The Obamas' visit to Britain has caused a stir at Britain's fanciest addresses. On Downing Street, Barack Obama boosted Prime Minister Gordon Brown's spirits by referring to Brown by his first name. Later, in Buckingham palace, Queen Elizabeth II and Michelle Obama broke protocol by embracing each other at an evening reception.
The freshman leader has expressed admiration for Brown's mastery of global finance, but it is Brown who looks on with appreciation at Obama's historic campaign. The British general election due at some point in the next year will be a tough fight, and British progressives are keen to learn everything they can from the U.S.
But there's always a danger of drawing the wrong lesson. Obama's use of technology, for example, has caused a lot of excitement across the pond. In Britain, political parties have outdated Web sites that have not been used to engage with citizens on a mass level. Meanwhile, fundraising has primarily focused on wealthy donors such as Harry Potter author J.K. Rowling, who recently gave a cool 1 million pounds to the Labour party.
But to focus on technology would be to misread what the Obama team did so well. At a recent conference in Washington, D.C., hosted by the Center for American Progress, Paul Tewes -- the mastermind of Obama's insurgency in Iowa -- warned that the Internet was no panacea: "Message and organization won the campaign; technology served it." The real lesson from the American election is cultural, not technological.
Obama's campaign was a bottom-up movement in the truest sense of the word: The grass roots preceded the candidate and provided the political space for his success. His candidacy was essentially a takeover of the Democratic Party. In some ways, this mirrored Nicolas Sarkozy's insurgency in France earlier this decade when his 2005 election as president of the Union for a Popular Movement propelled him to the national presidency and prevented Jacques Chirac from seeking a third term.
By contrast, the British system allows political parties to select their own leader. This process is frequently dominated by a narrow elite in the parliamentary party. In 2007, Gordon Brown replaced Tony Blair as Labour leader following the virtually unanimous consent of fellow members of parliament. This system is mirrored by Labour's own closed culture. To become a member, you must make a small, fixed monthly payment. The party's wilderness years in the 1980s, when the hard left almost made it permanently unelectable, led the leadership to assume greater control over policies, organization, and campaigning tactics.
But mass participation is not a phenomenon that is unique to the United States. Campaigns such as Make Poverty History have engaged millions of people. These successes are not coincidental. Modern American electoral campaigns share many characteristics with civil-society groups and are what political scientist Andrew Chadwick terms hybrid organizations -- part party, part movement. As yet, British parties have not made this transformation because they still have fixed and rigid institutional arrangements created in the 20th century.
The great achievement of the Obama campaign was to take this model of activism and employ it to achieve electoral success. The Obama campaign centralized its message, and little expense was spared in achieving effective branding and cultivating an image of professionalism. But, crucially, and in contrast to Labour's recent history, the Obama team decentralized many other aspects of the campaign and gave citizens a huge amount of freedom to self-organize.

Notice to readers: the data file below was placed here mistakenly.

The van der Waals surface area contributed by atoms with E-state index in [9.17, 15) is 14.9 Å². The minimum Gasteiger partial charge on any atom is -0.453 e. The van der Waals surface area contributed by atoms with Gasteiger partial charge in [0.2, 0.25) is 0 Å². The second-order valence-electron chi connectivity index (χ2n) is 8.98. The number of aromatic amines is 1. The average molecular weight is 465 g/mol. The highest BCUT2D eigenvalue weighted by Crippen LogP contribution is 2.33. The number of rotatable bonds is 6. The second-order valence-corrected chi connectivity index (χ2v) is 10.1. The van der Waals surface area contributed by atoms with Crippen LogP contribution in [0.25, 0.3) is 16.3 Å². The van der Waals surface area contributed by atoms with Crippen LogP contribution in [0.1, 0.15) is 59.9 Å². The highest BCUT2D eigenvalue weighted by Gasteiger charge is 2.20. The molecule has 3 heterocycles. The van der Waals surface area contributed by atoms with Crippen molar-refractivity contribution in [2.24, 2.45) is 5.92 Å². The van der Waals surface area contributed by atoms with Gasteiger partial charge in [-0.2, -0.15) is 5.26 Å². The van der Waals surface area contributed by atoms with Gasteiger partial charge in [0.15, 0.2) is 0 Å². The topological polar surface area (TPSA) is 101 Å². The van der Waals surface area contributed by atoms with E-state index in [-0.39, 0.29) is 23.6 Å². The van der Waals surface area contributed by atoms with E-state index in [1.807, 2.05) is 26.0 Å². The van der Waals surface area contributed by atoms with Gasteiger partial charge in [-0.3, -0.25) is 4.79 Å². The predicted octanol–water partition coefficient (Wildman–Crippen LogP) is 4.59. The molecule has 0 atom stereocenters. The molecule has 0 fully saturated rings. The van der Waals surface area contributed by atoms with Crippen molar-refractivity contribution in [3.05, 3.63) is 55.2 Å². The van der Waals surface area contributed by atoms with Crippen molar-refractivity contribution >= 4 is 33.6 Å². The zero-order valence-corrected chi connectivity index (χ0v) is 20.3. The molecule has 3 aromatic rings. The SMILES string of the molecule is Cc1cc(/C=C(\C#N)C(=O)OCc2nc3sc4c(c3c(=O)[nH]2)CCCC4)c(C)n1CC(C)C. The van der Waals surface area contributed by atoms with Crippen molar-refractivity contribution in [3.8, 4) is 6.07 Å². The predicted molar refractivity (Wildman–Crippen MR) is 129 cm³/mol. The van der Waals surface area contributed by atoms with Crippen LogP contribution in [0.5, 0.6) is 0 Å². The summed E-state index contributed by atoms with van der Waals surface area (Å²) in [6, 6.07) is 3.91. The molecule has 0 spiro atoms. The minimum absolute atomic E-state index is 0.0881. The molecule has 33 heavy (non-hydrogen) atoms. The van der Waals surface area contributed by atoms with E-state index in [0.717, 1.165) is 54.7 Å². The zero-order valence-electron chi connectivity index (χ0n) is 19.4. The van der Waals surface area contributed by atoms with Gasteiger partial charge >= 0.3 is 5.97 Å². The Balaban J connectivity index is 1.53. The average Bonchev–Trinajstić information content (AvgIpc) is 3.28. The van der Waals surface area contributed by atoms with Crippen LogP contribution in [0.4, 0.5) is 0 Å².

The Labour Party must adopt five principles if it is to remain relevant to the lives of ordinary Britons.
First, the party should remove all barriers to participation, for example, by scrapping party membership fees and instead allowing members to set their own subscription level. This move could actually encourage greater giving by members.
Second, the party should create a cultural glasnost by enabling channels for dissent and debate. Since citizens now have the ability to comment at any time, from anywhere, on anything, political parties must develop a more open environment for discussion.
Third, the party should give supporters the tools to self-organize. Some progress has already been made here, and party members can now phone canvass from their homes by accessing the voter file online. But this could be opened up to outsiders, perhaps with the proviso that they are recommended first to avoid cranks entering phony results. Offline, local branches of the Labour Party should become much more open to non-members and other progressive groups in the local community.
Fourth, supporters should be kept better informed with e-mails and SMS alerts targeted to reflect the recipient's interests and to encourage a two-way flow of ideas.
And finally, the party should incentivize hard work and entrepreneurialism. One approach would be to move toward open primaries for candidate selection.
This transition will not be easy for British progressives. It is at odds with much of their recent history. But it is certainly necessary. It is quite possible, after all, that the evolution to the information age will rival the development of the printing press or of industrialization as an epoch-forming event. Yet, even within this change, there will still be constants. There will always be people who strive for a fairer society and those who believe that we can achieve more through common endeavor than we can alone. The question is whether the Labour Party can emulate Barack Obama and continue to be a suitable vehicle for these political beliefs in the 21st century.
The Change We Need: What Britain Can Learn from Obama's Victory, edited by Nick Anstead and Will Straw is available from www.fabians.org.uk.
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